The SDC already has extensive experience in rural development in Mozambique. Through several projects, it is working to improve the living conditions of smallholder farmers, nearly two thirds of whom in the north of the country live below the national poverty line. The agricultural sector employs 80% of the local workforce.
With the INOVAGRO project initiated in 2011, the SDC aims to institutionalise – and if possible to sustain indefinitely – the relationship between farmers in three northern provinces of Mozambique (Zambezia, Cabo Delgado and Nampula) with various suppliers and buyers in the private sector. For smallholder farmers, going beyond subsistence farming to earning an income means putting their products on the market and, in order to do so, to become integrated in distribution channels.
A vast environment
There are two main types of entrepreneur with whom the farmers have to establish professional contacts. There are, on the one hand, companies buying crops: soya beans, pigeon peas, sesame, peanuts and maize. On the other hand, there are companies specialising in the production of seeds sold to farmers. Microcredit institutions and manufacturers of agricultural machinery fill in the picture.
The INOVAGRO project financed by the SDC has so far assisted some 12,000 smallholder farmers in this vast environment. Farmers are trained in their commercial and contractual rights. They can take part in literacy classes. They are assisted in their efforts to acquire title deeds for their parcels of land and are encouraged to diversify their crops. Organised in cooperatives, they learn how to develop mutual risk-sharing mechanisms to protect themselves against natural disasters, for example. The north of Mozambique contains very fertile land, but it is subject to regular flooding.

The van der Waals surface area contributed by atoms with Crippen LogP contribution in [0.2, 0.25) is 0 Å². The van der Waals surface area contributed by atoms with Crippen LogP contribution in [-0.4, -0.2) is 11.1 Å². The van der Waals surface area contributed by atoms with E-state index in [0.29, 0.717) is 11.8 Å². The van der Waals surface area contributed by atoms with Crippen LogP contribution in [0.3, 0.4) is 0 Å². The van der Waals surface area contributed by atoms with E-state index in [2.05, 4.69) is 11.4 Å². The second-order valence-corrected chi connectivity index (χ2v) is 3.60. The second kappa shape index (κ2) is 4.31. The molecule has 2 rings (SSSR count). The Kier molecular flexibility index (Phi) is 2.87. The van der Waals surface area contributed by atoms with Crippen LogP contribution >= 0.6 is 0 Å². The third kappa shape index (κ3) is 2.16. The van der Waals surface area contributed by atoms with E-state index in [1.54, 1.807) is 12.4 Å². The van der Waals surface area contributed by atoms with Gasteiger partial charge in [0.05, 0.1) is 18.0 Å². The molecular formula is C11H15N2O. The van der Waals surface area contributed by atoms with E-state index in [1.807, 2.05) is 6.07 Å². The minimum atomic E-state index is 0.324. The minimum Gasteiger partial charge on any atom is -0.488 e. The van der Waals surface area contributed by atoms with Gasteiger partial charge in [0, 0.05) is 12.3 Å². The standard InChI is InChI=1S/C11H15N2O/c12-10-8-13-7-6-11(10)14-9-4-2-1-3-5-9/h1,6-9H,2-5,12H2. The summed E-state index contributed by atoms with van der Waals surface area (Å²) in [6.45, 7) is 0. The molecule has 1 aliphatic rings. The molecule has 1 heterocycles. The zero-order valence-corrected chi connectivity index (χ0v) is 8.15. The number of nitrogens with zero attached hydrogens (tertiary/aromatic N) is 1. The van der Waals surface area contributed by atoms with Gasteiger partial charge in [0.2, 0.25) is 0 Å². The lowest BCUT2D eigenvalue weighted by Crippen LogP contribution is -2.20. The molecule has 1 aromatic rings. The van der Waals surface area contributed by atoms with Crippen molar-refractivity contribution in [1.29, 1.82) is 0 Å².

The SDC and its partners are redoubling their efforts and contacts to ensure that high-quality seeds – in adequate amounts – are made available to farmers well in advance of the harvests. The SDC acts as a facilitator to encourage the Mozambican Ministry of Agriculture and the companies concerned to enter into dialogue. Working together, public and private actors set quality standards for seeds and consider how to adapt legislation when required.
Private consortiums realise how lucrative the market of the seed supply can be. For their part, the smallholder farmers learn the added value of investing in good time in the purchase of seeds. From this point of view, the INOVAGRO project calls for a profound change in business practices.
Improving yields for the poorest
Essentially, the designated beneficiaries of the project are the poorest farmers, who cultivate less than one hectare of arable land, mostly without title deeds. 15,000 – 40% of them women – are expected to increase their yield by the end of 2017. Another key objective of the SDC’s programme is to enhance the role of women farmers in their communities.
The results to date in the field are encouraging. Between 2013 and 2016, the annual income of smallholder farms participating in the project more than doubled, rising from USD 60 to USD 150 on average (this exclusive of additional activities run in parallel with agricultural production). This success has meant that the services offered to farmers have been extended to the provinces of Cabo Delgado and Nampula, and they may also be extended to other regions in the future.